The dreaded B word. It’s estimated that leaving the European Union could result in a skilled labour force exodus of up to one million workers away from the UK.
The reduced flow of talent from the EU is likely to exacerbate the existing shortage, making the job market even more competitive.
It’s estimated that for every £1 channeled into digital education now will be worth £15 in 2028. Meaning that for professionals this should be the best approach to making the most of the UK skills gap.
A 1,500% return is unmissable for any good entrepreneur, and when it comes to future-proofing a workforce, it’s absolutely essential. But how can it be done? Let’s take a look at some of the ways you can do this…
Add to your existing skills and experience to make yourself a well-rounded candidate that will stand out from increasing competition. Learning the foundation of digital skills can be done in many ways andprovide value to prospective employers.
For example, informal apprenticeships, or working with mentors can help you upskill and create a springboard into your new digital skillset, all whilst making you a more attractive candidate.
It’s also worth noting that the British government is taking the lead by offering basic digital skills training to all adults, free of charge, from 2020. Although this doesn’t solve the skills deficit in its entirety, this initiative will prevent previously unskilled workers from falling behind in the digital economy. It’s a good start.
It’s often more about who you know that what, when it comes to securing coveted roles for digital professionals.
Becoming part of a network not only allows for better opportunities, but often gives you more access to information, trends, and industry discussion to keep your finger on the pulse of what’s happening in the sector.
Knowledge is power, and in an industry that is growing at a hefty pace, you never know which of your networks you may need to tap into.
Professionals can also help each other with career development by organising job swaps to learn new skills from each other.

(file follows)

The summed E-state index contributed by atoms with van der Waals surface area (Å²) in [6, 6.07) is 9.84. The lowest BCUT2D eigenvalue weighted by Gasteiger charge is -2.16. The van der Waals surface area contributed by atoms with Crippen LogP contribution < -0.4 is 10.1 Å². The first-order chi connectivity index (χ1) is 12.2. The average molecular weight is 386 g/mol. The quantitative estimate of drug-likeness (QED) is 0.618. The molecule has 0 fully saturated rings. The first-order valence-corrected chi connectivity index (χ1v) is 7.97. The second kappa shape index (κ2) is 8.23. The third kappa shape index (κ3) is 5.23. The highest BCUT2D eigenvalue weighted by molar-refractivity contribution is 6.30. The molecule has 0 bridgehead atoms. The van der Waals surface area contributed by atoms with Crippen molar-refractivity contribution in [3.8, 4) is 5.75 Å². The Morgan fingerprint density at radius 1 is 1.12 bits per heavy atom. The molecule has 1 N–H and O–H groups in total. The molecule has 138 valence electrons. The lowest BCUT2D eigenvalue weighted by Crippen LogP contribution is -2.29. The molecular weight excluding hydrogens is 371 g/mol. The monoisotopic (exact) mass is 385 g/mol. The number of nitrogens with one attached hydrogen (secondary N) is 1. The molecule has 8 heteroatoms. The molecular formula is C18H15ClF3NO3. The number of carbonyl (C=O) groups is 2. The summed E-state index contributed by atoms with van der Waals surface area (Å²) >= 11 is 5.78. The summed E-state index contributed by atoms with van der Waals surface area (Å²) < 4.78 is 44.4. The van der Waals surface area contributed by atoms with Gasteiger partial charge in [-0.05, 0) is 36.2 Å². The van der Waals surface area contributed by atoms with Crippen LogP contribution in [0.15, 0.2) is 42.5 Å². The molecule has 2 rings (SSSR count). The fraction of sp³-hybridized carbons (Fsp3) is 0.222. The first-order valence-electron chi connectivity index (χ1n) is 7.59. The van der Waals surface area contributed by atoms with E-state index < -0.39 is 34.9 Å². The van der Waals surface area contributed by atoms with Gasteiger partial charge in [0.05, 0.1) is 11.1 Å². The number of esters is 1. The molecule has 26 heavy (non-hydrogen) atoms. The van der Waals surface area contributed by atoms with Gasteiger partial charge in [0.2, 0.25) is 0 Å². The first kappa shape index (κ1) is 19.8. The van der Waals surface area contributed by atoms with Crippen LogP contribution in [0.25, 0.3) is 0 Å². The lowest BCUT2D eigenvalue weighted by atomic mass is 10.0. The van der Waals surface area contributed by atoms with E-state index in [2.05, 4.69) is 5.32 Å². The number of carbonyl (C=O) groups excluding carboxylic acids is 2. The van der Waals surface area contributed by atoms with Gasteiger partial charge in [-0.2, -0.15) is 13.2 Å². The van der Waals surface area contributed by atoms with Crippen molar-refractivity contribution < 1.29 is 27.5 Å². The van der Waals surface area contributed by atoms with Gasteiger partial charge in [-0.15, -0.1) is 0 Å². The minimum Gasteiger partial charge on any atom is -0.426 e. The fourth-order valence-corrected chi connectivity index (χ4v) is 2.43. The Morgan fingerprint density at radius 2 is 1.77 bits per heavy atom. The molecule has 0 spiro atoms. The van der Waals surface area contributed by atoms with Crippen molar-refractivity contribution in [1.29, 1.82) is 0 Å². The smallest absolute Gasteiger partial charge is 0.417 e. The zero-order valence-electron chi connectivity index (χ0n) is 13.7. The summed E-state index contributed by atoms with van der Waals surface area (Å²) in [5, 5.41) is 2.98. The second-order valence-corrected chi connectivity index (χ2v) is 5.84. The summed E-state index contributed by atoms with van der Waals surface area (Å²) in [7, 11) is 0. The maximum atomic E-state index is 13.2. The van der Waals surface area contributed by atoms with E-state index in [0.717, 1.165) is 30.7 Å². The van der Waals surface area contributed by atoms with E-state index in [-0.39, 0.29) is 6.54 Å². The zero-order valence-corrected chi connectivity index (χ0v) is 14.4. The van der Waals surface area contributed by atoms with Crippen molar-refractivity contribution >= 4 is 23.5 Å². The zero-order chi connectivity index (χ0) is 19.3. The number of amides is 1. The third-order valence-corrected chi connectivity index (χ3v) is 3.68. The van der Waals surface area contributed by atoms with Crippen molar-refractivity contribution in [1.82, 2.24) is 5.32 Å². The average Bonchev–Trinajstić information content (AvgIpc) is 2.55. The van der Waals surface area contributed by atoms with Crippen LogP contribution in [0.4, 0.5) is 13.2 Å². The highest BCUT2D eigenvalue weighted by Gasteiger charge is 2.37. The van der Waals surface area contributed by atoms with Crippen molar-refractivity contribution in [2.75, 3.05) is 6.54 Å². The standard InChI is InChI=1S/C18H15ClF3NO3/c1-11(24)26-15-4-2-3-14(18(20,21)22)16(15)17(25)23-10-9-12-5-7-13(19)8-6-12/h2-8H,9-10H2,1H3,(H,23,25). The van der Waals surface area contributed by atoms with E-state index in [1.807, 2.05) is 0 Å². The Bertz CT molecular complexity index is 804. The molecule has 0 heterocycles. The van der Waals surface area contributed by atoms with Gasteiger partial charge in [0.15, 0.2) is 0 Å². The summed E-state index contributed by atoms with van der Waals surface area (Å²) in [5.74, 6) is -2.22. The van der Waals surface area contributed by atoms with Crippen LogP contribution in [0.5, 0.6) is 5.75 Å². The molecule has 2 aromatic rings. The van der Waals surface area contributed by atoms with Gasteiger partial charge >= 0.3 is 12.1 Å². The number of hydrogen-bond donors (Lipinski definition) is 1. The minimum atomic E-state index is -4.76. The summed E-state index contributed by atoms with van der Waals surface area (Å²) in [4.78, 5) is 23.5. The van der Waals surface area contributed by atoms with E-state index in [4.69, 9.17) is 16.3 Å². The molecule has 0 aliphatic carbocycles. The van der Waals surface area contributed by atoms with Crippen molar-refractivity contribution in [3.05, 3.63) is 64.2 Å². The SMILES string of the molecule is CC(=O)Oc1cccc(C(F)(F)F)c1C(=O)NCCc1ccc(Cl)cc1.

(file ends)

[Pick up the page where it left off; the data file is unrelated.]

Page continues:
This is also where networking comes in and can allow you to further upskill with fewer costs and better experiences with new brands or organisations.
Job swapping also allows you to get a ‘foot in the door’ to get the experience you need.
In the constantly changing landscape of the digital industry, alongside the current uncertain economical climate in the UK, the importance of staying up-to-date with trends is bigger than ever.
Staying at the forefront of the digital industry also gives you an edge when making applications and approaching potential employers, so make sure to follow publications like:
The workplace of the future will have an even greater depth of digital integration. So, it’s important to make sure you have the basics locked down, and encourage others to the same.
Distance or online learning is also rapidly increasing, allowing you to boost your formal qualifications without having to give up your current job role to do this. It provides an excellent intermediary for those who are midway through their careers but want to develop into the digital sector. For those who don’t like a classroom, online or otherwise, finding companies that are willing to provide in-house training can offer longevity and further opportunities to your career.
For professionals, the key to making the most of the UK skills gap is knowledge, and staying updated in the industry. Further bolstering your skills and experience will set you apart from other candidates, but those showing the flexibility and adaptability to change in this fluid landscape will, ultimately, come out on top.